A non-compete agreement is an agreement typically used in an employment relationship, where the employee agrees that he or she will not “compete” against the employer, often even after the employment relationship ends. Such agreements are becoming more common and are now used in a wide variety of fields, as are their cousins: the non-disclosure/confidentiality agreement and the non-solicitation agreement. What are these agreements and are they legally binding?
In Idaho, non-compete agreements are “disfavored,” as a matter of public policy. Although non-compete agreements can be enforced, they are construed against the employer and in favor of the employee. And the non-compete must be no more restrictive than is necessary to protect the legitimate business interests of the employer. Importantly, merely protecting against ordinary competition is not a legitimate business interest — there must be something more than just that the employer wants to limit competition in general.
So what sorts of business interests are “legitimate?” One legitimate interest is for the employer to prevent the employee from exploiting customer information and knowledge that the employee only knows because of his employment with the company. So if the company has a client list or customer information that can reasonably be considered confidential, the company can prevent the employee from making use of that information for a period of time following termination of employment. This is the usual purpose of a non-solicitation agreement — to prevent the employee from “poaching” clients from the employer.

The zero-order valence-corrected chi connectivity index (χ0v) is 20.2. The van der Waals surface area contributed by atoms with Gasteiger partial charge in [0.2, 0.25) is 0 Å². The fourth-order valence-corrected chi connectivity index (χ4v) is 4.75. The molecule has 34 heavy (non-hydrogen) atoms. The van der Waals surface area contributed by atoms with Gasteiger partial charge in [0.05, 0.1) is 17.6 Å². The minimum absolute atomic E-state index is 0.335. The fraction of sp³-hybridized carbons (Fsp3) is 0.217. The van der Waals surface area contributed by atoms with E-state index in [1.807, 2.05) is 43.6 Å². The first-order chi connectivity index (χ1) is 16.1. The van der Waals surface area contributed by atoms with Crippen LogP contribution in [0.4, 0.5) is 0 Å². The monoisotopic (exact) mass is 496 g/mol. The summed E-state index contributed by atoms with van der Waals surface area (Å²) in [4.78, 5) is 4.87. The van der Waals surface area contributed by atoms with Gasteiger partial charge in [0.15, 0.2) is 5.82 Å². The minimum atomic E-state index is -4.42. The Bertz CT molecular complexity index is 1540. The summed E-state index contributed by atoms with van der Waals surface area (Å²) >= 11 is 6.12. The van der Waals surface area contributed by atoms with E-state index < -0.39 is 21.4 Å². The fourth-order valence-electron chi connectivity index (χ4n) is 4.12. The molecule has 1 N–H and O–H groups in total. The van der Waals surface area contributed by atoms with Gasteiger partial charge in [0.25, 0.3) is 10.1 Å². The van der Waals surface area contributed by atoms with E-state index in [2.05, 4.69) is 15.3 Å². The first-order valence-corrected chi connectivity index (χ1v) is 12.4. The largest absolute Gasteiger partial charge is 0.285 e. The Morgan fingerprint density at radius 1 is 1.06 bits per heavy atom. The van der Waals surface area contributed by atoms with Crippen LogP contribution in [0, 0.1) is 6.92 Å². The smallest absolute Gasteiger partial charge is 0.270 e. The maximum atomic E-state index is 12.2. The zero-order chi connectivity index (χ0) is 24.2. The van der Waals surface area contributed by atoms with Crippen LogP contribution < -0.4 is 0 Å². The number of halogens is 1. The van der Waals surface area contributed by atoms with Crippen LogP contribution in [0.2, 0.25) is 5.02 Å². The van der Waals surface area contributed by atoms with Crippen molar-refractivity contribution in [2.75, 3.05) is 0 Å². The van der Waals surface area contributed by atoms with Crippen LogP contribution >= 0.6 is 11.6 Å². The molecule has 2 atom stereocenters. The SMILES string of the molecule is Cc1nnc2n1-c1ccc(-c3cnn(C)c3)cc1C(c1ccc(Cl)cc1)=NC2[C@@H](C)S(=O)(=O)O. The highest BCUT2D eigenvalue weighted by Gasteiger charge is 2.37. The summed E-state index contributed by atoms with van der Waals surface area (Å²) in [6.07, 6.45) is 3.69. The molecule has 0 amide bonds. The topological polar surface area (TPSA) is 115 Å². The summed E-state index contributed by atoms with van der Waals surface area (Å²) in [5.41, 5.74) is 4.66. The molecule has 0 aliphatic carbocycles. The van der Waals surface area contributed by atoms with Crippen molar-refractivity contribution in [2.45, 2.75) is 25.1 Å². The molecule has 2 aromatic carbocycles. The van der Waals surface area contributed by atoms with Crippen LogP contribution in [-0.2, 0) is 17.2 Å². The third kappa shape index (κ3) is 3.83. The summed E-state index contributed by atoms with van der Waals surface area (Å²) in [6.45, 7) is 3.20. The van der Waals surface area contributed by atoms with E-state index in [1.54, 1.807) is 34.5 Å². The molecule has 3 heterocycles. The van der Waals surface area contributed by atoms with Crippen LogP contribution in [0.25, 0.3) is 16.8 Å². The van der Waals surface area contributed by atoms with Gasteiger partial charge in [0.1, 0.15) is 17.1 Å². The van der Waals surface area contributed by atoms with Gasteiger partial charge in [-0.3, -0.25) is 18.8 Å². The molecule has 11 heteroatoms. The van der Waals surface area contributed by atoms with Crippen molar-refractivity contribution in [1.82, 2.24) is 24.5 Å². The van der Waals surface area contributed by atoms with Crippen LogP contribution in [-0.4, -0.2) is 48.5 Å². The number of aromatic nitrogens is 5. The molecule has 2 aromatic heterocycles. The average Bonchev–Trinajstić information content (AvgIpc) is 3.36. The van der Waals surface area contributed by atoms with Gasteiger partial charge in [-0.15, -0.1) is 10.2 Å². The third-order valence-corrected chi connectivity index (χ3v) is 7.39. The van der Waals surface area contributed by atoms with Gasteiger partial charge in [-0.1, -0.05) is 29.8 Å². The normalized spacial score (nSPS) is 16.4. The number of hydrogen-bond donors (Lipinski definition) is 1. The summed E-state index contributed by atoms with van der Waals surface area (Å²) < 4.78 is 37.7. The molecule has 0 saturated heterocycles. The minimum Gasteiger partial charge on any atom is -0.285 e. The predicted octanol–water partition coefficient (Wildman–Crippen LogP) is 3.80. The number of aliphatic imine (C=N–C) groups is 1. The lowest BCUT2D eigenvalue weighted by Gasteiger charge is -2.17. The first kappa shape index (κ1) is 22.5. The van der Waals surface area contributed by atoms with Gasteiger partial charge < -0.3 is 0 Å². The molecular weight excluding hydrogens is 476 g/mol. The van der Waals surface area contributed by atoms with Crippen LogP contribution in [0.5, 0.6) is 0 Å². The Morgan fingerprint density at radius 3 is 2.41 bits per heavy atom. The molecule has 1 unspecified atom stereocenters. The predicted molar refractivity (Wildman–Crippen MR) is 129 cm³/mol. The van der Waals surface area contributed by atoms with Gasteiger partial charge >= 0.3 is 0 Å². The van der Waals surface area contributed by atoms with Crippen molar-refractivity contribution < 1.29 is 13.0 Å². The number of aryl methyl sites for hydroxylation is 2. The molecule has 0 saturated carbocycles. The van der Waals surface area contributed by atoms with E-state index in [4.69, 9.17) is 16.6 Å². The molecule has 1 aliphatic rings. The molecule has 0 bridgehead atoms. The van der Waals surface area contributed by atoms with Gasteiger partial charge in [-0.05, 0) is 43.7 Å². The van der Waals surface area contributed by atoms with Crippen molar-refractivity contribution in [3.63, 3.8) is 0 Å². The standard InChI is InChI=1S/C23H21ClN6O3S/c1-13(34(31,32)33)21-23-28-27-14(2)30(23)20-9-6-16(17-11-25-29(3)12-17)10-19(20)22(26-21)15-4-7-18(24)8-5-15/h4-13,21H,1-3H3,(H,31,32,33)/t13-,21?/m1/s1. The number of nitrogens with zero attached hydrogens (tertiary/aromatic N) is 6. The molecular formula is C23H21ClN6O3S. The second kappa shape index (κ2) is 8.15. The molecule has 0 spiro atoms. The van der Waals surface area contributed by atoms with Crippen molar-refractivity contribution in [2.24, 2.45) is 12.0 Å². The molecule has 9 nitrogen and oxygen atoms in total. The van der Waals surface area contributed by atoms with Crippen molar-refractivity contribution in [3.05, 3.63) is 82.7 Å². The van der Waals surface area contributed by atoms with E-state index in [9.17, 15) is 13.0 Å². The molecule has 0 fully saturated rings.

A non-compete could be appropriate where the employee is the “face” or “voice” of the company within a specific market. For example, a famous radio DJ could be prohibited from moving to another radio station broadcasting in the same market for a period of time. However, such restrictions must be reasonable (read: “narrowly tailored”) as to the geographic area, duration, and scope of activity. There are no hard and fast rules as to what is “reasonable” — it depends on the particular business and the specific clause — however, an employer wanting to use a non-compete would be wise to not over-reach in the terms of their agreement. The employer should narrowly define the interest it seeks to protect, and prepare a limited agreement to protect that interest.
Note that non-compete agreements that result from the sale of a business are allowed to be much more broad.